When the Hillsdale Market opens at 10:00 AM tomorrow, I will be assisted by my friend Jefferson Graham and his wife Ruth.
When Jeff's family moved from New York to the Berkshires in the early 1970s, he missed the city terribly. We met as two teenagers who had cameras around their necks, processed their won black and white photos, and were otherwise polar opposites in all apparent ways. Jeff is a technology columnist for USA Today and host of Talking Tech. I spend my time consumed by plants, nature and old farm equipment. Nonetheless, his influence in my life was and is substantial. As soon as we had access to a car, we visited his old haunts, Nathan's, Chock-Full-of Nuts for the donuts, and Katz's Delicatessen where you can "Send a Salami to your Boy in the Army." We drove to the Brattle Theater in Cambridge, Massachusetts to see their MGM musical double bills, the old Ancram Opera House to see the old Astair & Rogers RKO musicals in the weltering July heat, and the Village Vanguard to hear Sonny Rollins. For those who have one of our calendars on the wall, credit Jeff for giving me the idea when he sent a calendar celebrating their visit to Ayers Creek. He may even wear down my resistance to technology some day. "When an irresistible force such as you meets an old immovable object such as me . . ." He's working on it but don't hold your breath.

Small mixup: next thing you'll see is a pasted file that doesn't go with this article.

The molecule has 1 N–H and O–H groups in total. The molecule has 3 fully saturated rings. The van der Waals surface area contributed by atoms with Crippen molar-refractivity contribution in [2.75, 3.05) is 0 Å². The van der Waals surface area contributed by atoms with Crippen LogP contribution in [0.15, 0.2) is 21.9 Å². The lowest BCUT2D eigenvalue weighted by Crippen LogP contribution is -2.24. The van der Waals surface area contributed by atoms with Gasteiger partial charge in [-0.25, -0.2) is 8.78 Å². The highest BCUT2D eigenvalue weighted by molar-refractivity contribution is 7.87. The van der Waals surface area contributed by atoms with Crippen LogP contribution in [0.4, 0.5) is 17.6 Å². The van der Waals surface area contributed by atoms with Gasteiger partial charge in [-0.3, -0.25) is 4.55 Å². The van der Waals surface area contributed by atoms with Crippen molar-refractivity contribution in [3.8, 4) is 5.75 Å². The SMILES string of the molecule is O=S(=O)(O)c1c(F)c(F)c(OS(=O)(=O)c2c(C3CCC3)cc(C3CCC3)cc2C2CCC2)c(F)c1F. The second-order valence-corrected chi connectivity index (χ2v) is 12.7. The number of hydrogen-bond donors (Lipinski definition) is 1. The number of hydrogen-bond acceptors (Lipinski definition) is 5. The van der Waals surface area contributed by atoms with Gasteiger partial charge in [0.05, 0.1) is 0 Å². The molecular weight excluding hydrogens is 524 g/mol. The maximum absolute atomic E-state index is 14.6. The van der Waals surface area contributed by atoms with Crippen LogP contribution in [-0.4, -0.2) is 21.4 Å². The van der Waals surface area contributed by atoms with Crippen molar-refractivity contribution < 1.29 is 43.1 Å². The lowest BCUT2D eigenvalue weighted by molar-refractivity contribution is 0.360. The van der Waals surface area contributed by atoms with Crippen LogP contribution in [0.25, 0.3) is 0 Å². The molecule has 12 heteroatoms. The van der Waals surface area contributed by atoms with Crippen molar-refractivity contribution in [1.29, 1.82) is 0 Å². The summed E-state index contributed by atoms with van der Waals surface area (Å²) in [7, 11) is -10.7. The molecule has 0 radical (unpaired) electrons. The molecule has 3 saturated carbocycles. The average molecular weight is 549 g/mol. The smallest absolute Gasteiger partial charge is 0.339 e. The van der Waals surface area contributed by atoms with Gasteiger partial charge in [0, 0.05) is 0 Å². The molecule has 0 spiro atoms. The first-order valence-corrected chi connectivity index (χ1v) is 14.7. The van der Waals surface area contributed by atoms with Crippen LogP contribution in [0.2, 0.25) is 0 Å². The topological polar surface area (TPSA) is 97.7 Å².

Now a mea culpa, perhaps stir crazy from the five days of rain, last week I let my guard down and had staff harvest some raspberries between the showers. They were delicious and perfect, however any moisture on the raspberry dooms it to a moldy fate. The raspberry is, after all, a hollow fruit and it is in that dark cavity where problems arise. We thought they were dry enough, but we received a call from a longtime customer who told us her red raspberries at the bottom of the hallock were moldy. Her purples were fine, just those delicate reds. We have no idea whether this was an isolated or pervasive problem. If you picked up a hallock or half flat with moldy berries, please take a replacement and tell us. In the future we will hew to the "four hours of sun" rule before picking. One of the challenges we face as a commercial farm is keeping track of quality, and our staff does a good job in that effort. When the farm's owner breaks his own rules, problems happen. We do appreciate feedback from customers who have a problem so we can address it.
This week we will have a good variety of fruit, with Montmorency cherries and purple raspberries in the fore. Both are at their peak quality. We will also have both red and green gooseberries this week, as well as red and black currants. The 95° degree spike on Tuesday will leave us very short on the other cane fruit. For the grains, we will bring cornmeal and popcorn, frumento and the first bit of frikeh. Wild amaranth greens and tarragon as well.
Ayers Creek Farm